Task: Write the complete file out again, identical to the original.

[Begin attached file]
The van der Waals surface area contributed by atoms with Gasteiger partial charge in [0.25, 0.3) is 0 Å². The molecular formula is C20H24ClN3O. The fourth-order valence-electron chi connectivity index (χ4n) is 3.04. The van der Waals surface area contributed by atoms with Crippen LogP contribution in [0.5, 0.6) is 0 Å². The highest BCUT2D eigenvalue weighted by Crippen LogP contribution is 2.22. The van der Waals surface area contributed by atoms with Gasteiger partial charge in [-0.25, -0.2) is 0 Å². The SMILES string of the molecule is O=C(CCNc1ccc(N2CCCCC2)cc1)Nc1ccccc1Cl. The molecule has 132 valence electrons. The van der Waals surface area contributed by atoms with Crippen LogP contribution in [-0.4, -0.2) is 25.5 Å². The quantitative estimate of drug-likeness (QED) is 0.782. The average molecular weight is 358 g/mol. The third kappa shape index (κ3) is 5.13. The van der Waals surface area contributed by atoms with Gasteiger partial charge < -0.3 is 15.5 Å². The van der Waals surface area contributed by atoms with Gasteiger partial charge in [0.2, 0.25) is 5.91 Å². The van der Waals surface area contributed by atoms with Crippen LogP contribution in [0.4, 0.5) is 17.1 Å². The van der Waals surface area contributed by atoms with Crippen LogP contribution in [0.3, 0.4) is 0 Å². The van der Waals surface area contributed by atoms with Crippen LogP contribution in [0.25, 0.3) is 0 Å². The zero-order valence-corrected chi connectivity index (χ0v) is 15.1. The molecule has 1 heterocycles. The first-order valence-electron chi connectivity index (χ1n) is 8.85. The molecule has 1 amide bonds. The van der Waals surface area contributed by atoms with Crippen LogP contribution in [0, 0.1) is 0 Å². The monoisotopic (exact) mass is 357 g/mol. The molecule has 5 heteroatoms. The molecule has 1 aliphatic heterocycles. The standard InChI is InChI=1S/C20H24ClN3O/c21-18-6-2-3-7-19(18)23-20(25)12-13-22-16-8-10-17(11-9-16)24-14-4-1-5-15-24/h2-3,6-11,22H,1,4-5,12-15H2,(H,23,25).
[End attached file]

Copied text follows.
The van der Waals surface area contributed by atoms with Gasteiger partial charge in [0.25, 0.3) is 0 Å². The molecular formula is C20H24ClN3O. The fourth-order valence-electron chi connectivity index (χ4n) is 3.04. The van der Waals surface area contributed by atoms with Crippen LogP contribution in [0.5, 0.6) is 0 Å². The highest BCUT2D eigenvalue weighted by Crippen LogP contribution is 2.22. The van der Waals surface area contributed by atoms with Gasteiger partial charge in [-0.25, -0.2) is 0 Å². The SMILES string of the molecule is O=C(CCNc1ccc(N2CCCCC2)cc1)Nc1ccccc1Cl. The molecule has 132 valence electrons. The van der Waals surface area contributed by atoms with Crippen LogP contribution in [-0.4, -0.2) is 25.5 Å². The quantitative estimate of drug-likeness (QED) is 0.782. The average molecular weight is 358 g/mol. The third kappa shape index (κ3) is 5.13. The van der Waals surface area contributed by atoms with Gasteiger partial charge < -0.3 is 15.5 Å². The van der Waals surface area contributed by atoms with Gasteiger partial charge in [0.2, 0.25) is 5.91 Å². The van der Waals surface area contributed by atoms with Crippen LogP contribution in [0.4, 0.5) is 17.1 Å². The van der Waals surface area contributed by atoms with Crippen LogP contribution in [0.3, 0.4) is 0 Å². The van der Waals surface area contributed by atoms with Crippen LogP contribution in [0.25, 0.3) is 0 Å². The zero-order valence-corrected chi connectivity index (χ0v) is 15.1. The molecule has 1 heterocycles. The first-order valence-electron chi connectivity index (χ1n) is 8.85. The molecule has 1 amide bonds. The van der Waals surface area contributed by atoms with Crippen LogP contribution in [0, 0.1) is 0 Å². The monoisotopic (exact) mass is 357 g/mol. The molecule has 5 heteroatoms. The molecule has 1 aliphatic heterocycles. The standard InChI is InChI=1S/C20H24ClN3O/c21-18-6-2-3-7-19(18)23-20(25)12-13-22-16-8-10-17(11-9-16)24-14-4-1-5-15-24/h2-3,6-11,22H,1,4-5,12-15H2,(H,23,25).